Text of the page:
Yesterday’s hearing on stem cell research had testimony on why the federal government should/should not expand funding for embryonic stem cell research almost solely based on the promise/effectiveness of ESC research vs. adult. But that’s not the point. Human cloning and ESC research shouldn’t be funded by the federal government because it is unethical, period! This must be our main focus in the debate about whether or not to use or fund the use embryos for scientific research!
Pointing out the ineffectiveness of using ESCs so far is important and it helps to call to mind the fact that alternative resources exist, but there is still a very real possibility that ESC research could live up to the hype surrounding it. In which case, it is not really a question of science (can this research be done), but of ethics (should it be done).
Therefore we must focus on these key points if we are going to answer this question:
–From the start, the embryo (or zygote or blastocyst) is distinct from any cell of the mother or the father.
–It is human in its genetic makeup.
–It is a complete organism, though immature, and unless prevented by disease or violence, will develop into the mature stage of a human being.
–Destroying human embryos in order to obtain stem cells for research or medical treatment is in essence killing one class of human beings to benefit others.
We’ve all heard the heartbreaking testimony of those who are desperate for cures and relief from their suffering, but hard cases and lofty goals don’t justify the use and destruction of human life, no matter how small or insignificant.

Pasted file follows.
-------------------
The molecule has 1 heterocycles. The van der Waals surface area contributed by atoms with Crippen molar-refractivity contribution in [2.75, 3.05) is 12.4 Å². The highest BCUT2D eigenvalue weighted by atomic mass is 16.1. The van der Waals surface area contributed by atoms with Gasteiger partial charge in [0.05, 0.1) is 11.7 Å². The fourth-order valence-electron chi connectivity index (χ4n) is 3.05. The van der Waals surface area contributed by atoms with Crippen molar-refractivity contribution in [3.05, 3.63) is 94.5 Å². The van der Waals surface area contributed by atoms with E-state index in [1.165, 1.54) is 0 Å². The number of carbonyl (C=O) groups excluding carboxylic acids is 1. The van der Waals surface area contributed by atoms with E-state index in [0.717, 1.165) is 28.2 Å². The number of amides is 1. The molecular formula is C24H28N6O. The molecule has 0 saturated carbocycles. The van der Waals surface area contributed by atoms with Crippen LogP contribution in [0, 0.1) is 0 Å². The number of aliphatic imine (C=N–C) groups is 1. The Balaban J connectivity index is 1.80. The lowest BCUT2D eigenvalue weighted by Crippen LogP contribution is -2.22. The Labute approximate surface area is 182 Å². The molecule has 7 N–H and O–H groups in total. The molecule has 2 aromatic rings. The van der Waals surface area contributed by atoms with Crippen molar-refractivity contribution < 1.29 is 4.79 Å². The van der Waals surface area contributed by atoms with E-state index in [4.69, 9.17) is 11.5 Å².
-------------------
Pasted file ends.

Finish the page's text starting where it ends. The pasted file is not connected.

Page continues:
I am not a doctor or a scientist, but I am a human being and I can tell you for a fact that at one point in my life I was an embryo, and before that a blastocyst, and before that zygote. These, along with others like infant, toddler, child, teenager and adult are merely words used to define the various stages of the same human life, one whose nature (human) remains constant from the very moment of conception. Intentionally destroying life at any of these stages, no matter how noble that intention may be, greatly diminishes the value of all human life and is wrong.
Personally I would love to be able to walk again and to see the sufferings of others diminished, but, I could never accept the harvesting of another human life, no matter how small, for some small earthly comfort.
See: Life at 4 Cells Old
When Technical Progress Becomes a Threat
Live Life, Love Life and Honor Terri Schiavo